The Great Gatsby and the Unattainable American Dream

1643 Words7 Pages
Emily Mielcarek
Ms. Lullo
AP English 11
December 18, 2011

The Unattainable American Dream

The Great Gatsby, a novel written by F. Scott Fitzgerald, is a story of misguided love between a man and a woman. Fitzgerald takes his reader through the turbulence and trials of Jay Gatsby’s life and of his pining for the girl he met five years prior. The main theme of the novel, however, is not solely about the love shared between Daisy Buchanan and Jay Gatsby. The main purpose is to show the decline and decay of the American Dream in the 1920’s. The American Dream is the goal or idea which suggests that all people can succeed through hard work, and that all have the potential to live happy, successful lives. While on the surface, Gatsby
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In The Great Gatsby, the American Dream, is, in fact, unattainable. For Gatsby, his dream is to erase the past five years of his life and to love Daisy again and to have her love him. But, this is impossible for one cannot simply go back in time and change what might have been. Gatsby finds himself working to reach his goal by indulging in ludicrous material goods and contriving a way to make Daisy fall for him. In Tom Buchanan’s case, his dream is to control. He wants for both Daisy and his mistress, Myrtle, to love him and to be fine with an affair. This dream is also unattainable because everyone loses in this situation. In the end, Myrtle is killed, and so is Tom’s destination. For Nick Carraway, he wants to start over. He wants to find himself, run away from rumors and from his family and commence a new life. He gets caught up in the childish antics of Gatsby and Daisy and Tom and loses who he is instead of discovering his true meaning. When all is said and done, Nick packs up and moves back West. It’s clear that F. Scott Fitzgerald is cynical towards the idea of the American Dream and uses The Great Gatsby as his way of expressing his views.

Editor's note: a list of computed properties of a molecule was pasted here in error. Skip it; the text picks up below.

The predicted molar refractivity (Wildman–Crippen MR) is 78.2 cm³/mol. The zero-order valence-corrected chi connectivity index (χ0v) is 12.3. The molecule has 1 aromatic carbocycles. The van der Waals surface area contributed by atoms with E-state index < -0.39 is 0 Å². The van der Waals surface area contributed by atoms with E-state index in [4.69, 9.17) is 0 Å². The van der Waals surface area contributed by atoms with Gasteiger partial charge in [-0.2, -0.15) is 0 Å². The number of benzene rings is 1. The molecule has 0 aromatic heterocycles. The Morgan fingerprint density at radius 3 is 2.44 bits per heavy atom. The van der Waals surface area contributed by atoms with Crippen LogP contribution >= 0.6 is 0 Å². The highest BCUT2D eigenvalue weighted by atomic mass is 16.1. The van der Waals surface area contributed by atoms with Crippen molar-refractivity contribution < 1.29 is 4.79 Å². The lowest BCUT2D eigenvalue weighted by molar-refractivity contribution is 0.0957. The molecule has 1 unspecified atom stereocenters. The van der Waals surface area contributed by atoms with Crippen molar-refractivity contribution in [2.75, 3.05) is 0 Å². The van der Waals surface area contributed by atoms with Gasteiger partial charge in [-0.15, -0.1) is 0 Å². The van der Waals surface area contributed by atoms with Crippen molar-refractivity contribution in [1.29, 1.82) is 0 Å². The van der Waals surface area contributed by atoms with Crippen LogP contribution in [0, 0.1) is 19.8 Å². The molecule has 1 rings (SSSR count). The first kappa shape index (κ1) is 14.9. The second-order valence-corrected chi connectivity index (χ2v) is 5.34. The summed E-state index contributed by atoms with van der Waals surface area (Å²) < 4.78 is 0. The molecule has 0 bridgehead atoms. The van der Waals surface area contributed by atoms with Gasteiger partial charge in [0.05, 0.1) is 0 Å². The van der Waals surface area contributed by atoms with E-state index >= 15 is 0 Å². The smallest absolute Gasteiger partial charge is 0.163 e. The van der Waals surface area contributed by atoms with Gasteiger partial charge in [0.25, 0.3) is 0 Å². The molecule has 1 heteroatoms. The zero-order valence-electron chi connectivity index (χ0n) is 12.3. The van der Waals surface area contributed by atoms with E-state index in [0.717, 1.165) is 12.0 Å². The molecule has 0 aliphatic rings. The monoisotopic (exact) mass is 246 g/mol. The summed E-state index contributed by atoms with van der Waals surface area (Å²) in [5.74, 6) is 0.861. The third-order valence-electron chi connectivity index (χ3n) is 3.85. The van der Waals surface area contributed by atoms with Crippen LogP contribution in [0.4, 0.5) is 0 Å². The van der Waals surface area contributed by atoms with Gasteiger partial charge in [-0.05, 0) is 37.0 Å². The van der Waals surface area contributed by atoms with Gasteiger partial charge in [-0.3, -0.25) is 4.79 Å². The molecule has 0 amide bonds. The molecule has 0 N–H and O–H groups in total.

Emily Mielcarek
Ms. Lullo
AP English
December 18th 2011

1. The green light, situated at the end of the Buchanan’s dock, represents Gatsby’s hopes and dreams for the future. Gatsby associates the light with Daisy and in Chapter one, he reaches toward it
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